- Charge us outrageous late fees, over-the-limit fees and annual fees
When we are in debt and have bad credit we are at the mercy of the creditors and have to agree to their terms. We beg and plead and silently say "don't close my account", I still need to go shopping for things you can't afford. Don't take me to court, I know I don't have the money but I am trying to keep up with everyone else and look like I have money when I am really living paycheck to paycheck or am almost bankrupt.
We have to learn that everything has a price. What's your price? A nice pair of shoes, a Coach purse, a Hummer, a nice house in Bowie or Fairfax, designer clothes?
What are you willing to pay for those items? Will you sell your soul to buy that pair of Manolo Blahnik shoes that you just have to have.
Unfortunately in this economy many people are in debt due to loss of a job, medical expenses or health issues. I feel for these people who do not have enough money to buy basic necessities and have to use their credit cards to purchase those items.
Unmanageable debt can be prevented. Instead of buying an expensive house or car, but a modest house or car. Keep that for 3 to 5 years then you can upgrade once your financial situation improves.
Know the truth and think twice before you sign over your soul for that shiny new credit card.
Saturday, August 11, 2007
Tuesday, August 07, 2007
Maxed Out reveals the secrets of the new bank. John Ballew, a Midwestern banker whose neighborhood bank has been merged so many times he's lost count, tells us why suggestive selling is the primary qualification for working at a modern bank. Bud Hibbs, a well-known consumer advocate and the collection industry's enemy number one, explains why banks want us to be late. Liz Warren, a Harvard Professor who conducted the largest study of why Americans are going broke—at a rate higher than during the Great Depression—debunks the conventional wisdom that only "bad apples" declare bankruptcy. Liz's study proves that the bare necessities, not Prada shoes, are killing American families. A lifelong Republican, Liz's foray into the world of debt changed her politics and inspired a best-selling book: "The Two Income Trap".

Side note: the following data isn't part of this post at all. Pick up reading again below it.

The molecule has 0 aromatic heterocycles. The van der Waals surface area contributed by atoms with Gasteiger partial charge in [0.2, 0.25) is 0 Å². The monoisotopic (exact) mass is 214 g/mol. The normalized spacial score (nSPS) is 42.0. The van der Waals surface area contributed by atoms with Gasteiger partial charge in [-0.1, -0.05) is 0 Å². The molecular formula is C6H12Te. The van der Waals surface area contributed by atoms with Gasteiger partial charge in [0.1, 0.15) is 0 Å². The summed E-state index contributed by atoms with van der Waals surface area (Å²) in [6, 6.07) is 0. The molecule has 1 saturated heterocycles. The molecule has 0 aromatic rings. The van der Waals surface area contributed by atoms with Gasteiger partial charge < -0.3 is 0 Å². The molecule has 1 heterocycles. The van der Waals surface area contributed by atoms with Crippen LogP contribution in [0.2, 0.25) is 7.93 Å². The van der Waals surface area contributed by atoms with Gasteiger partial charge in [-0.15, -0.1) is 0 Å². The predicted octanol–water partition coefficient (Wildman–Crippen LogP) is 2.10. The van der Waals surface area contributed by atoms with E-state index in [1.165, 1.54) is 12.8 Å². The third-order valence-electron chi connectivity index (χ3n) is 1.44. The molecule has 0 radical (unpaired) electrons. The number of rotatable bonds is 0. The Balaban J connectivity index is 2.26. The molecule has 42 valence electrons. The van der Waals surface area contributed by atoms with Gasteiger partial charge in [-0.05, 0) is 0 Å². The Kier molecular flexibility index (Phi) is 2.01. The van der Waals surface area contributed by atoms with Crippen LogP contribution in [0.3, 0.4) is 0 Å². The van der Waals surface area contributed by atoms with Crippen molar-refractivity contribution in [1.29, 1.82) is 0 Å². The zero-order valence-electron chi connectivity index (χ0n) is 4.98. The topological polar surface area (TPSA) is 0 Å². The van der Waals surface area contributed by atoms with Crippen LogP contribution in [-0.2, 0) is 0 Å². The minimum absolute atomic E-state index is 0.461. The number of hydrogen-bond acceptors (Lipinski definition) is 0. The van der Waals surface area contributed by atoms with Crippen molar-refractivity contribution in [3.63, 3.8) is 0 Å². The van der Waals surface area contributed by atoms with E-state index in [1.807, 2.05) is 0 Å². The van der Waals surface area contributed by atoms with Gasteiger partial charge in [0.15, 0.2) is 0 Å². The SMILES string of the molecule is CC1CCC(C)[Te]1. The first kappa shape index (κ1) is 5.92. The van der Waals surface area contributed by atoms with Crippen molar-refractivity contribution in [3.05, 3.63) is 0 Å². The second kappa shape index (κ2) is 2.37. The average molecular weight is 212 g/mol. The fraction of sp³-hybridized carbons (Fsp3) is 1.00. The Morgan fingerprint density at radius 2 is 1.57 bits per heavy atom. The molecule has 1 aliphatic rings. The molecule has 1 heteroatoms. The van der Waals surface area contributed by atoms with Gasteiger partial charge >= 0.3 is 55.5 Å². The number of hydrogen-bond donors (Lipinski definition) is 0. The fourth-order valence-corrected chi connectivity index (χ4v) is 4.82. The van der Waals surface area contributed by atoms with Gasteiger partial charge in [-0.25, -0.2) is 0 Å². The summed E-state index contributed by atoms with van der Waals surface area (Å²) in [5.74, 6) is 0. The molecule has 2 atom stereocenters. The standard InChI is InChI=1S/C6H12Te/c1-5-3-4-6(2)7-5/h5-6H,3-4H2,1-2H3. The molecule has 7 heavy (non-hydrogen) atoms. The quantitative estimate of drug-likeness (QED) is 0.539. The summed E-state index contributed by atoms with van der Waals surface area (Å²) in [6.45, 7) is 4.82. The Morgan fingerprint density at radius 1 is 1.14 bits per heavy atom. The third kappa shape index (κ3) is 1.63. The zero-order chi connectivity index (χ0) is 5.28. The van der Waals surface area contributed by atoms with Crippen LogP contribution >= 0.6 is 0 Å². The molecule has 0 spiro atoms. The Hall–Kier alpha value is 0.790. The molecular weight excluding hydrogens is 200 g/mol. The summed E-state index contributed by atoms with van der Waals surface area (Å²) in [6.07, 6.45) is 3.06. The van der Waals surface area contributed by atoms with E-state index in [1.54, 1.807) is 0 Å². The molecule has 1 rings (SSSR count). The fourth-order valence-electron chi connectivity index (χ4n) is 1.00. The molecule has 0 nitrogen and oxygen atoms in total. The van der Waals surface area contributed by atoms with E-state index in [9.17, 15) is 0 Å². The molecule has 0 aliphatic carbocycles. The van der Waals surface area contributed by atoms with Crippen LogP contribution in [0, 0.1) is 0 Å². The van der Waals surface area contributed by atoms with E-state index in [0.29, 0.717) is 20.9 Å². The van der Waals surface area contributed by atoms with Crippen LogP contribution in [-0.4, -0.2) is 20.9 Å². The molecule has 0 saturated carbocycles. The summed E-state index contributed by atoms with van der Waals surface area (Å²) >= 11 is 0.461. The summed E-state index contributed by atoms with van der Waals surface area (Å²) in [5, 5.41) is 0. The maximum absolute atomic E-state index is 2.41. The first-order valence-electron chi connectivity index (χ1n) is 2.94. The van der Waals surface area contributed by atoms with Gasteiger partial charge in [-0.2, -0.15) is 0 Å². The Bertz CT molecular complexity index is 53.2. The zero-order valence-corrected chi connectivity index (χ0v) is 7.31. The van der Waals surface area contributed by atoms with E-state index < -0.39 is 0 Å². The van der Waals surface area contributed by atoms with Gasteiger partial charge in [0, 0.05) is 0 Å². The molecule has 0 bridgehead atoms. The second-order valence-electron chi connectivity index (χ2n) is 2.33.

Maxed Out reveals that the financial industry's best customers are the broke and the bankrupt. The most profitable niche of the industry is called "alternative" or "sub-prime"—euphemisms for a business formerly known as loan-sharking. They target those with less than perfect credit. From 2000-2002, Providian paid over $400 million to settle charges that it defrauded its customers. Soon after, a Providian director and the chairman of its compliance committee was appointed corporate crime czar by George W. Bush.
Maxed Out exposes the modern debt-style in all of its absurdities and contradictions. Nowhere are these more evident than in a journey with award-winning investigative journalist Mike Hudson, who travels to Mississippi, Pittsburgh, and New York City interviewing the victims of predatory lending scams. The most shocking discovery? The predators aren't boiler rooms or goodfellas. They are the nation's largest and most respected financial institutions! And they're not just preying on adults anymore. In 2001, FirstUSA hired two teenage high school students as walking billboards to make their cards seem "cool". FirstUSA also pioneered "partnerships" with colleges—paying them millions of dollars for access to their students' personal information, setting these kids up for ruin.